— Windischgirl

While you could use potato peels in any sort of bread, I thought they'd only add to focaccia’s already-pleasantly chewy texture. I started with Alexandra Stafford’s Overnight Refrigerator Focaccia as my base recipe. Stafford’s no-knead bread, and her recent cookbook, Bread Toast Crumbs, have taught me so much about bread baking, so I was thrilled when she recently shared a tweaked version of her base focaccia bread. With a heap of potato peels staring me down after I’d made a batch of creamy mashed potatoes, it was meant to be.

One note: hopefully it goes without saying that you should always wash (and scrub, when applicable) your produce before eating, but it’s especially important when you’re cooking with scraps, as by nature, you’re cooking with parts that are frequently discarded. And, when you’re cooking with scraps like potato peels, any lingering dirt will ruin the final result—a vegetable brush will help make sure it’s as clean as possible.

Any type of potato peels can be used in this recipe: Lightly-colored, thinner ones will virtually disappear, while darker-colored ones will freckle the dough. I didn’t test this with sweet potato skins, but my guess is that they’d work just as well, and they’d be especially fun to try in a sweeter bread.

I made this focaccia with both Yukon Golds and russet potato peels, and the results were equally delicious. I'd recommend eating it straight up, swiped through olive oil or hummus, or toasted and topped with avocado. I also followed Stafford’s suggestion and turned one round into a giant sandwich—doing so for your next potluck pretty much guarantees coming home with an empty plate.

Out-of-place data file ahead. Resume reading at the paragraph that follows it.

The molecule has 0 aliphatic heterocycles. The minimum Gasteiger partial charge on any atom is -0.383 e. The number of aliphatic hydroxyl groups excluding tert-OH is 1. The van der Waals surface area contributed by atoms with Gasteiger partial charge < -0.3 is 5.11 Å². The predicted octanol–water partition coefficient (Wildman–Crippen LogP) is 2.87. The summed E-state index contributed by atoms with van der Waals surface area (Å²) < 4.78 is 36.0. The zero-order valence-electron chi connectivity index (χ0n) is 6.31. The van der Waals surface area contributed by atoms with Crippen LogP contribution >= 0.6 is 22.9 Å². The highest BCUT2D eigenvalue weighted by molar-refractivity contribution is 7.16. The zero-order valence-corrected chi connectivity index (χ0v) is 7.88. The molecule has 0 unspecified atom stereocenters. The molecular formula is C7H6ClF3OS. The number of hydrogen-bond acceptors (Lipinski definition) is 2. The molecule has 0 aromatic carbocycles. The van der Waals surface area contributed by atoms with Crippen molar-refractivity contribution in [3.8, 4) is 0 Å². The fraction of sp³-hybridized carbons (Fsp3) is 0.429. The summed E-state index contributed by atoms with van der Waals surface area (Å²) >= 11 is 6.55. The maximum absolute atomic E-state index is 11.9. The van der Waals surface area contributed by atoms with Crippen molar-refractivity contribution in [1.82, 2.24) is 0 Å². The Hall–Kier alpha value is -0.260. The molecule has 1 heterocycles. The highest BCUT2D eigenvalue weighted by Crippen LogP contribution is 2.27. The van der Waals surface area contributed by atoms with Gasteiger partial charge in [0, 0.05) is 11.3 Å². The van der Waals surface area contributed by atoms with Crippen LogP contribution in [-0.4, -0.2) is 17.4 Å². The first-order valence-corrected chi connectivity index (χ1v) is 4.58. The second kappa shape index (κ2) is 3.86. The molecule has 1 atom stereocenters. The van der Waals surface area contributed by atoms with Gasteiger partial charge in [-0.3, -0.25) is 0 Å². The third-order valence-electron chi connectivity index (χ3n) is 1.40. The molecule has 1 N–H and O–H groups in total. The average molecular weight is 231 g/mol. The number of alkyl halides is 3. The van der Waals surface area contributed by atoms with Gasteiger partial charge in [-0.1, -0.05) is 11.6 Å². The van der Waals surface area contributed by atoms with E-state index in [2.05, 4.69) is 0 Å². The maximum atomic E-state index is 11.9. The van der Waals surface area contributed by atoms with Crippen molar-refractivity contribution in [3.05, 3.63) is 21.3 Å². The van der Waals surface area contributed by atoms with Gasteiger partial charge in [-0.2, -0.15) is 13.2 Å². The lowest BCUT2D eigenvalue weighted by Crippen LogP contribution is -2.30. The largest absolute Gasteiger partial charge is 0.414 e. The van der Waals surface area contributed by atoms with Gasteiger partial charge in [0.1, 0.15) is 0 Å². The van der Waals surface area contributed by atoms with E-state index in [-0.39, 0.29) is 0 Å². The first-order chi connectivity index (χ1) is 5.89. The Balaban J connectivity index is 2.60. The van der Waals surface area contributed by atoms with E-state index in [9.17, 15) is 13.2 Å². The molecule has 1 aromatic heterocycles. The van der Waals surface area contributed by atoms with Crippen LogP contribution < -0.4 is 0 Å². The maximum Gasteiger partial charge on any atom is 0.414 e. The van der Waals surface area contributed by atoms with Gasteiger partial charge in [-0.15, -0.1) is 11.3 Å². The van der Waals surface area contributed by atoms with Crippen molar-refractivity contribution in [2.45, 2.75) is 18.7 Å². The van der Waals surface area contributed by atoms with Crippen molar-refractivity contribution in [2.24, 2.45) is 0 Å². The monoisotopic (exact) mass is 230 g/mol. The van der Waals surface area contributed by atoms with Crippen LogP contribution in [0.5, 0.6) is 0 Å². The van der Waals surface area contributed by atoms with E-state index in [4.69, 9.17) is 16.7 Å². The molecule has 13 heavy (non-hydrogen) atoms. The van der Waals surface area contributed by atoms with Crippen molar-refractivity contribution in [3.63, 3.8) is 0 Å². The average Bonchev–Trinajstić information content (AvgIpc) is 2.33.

Inspired by Potato (Peel) Focaccia, my mind immediately jumped to loaded baked potato skins, which is one of the few previously known ways for potato skins to shine (besides now, in bread!). So I made a version of the focaccia loaded with cheddar cheese, green onion, and bacon bits (notes on this version are within the recipe below). It's the perfect partner for a bowl of potato soup—which you just might have the potatoes on hand to make.

See what other Food52 readers are saying.

  • Cosmina Doris
    Cosmina Doris
  • Woodrow Moershel
    Woodrow Moershel
  • Victoria Maynard
    Victoria Maynard
  • Jenni
  • KellieTru
I like esoteric facts about vegetables. Author of the IACP Award-nominated cookbook, Cooking with Scraps.


Cosmina D. April 15, 2020
Hi! Do you have the nutrition per serving?
Lindsay-Jean H. April 15, 2020
No, sorry, that's not something you'll find for any recipes here. But if you head over to the Hotline and search for nutrition/nutritional, you'll find related threads on that topic and members have shared their favorite websites for calculating nutritional information.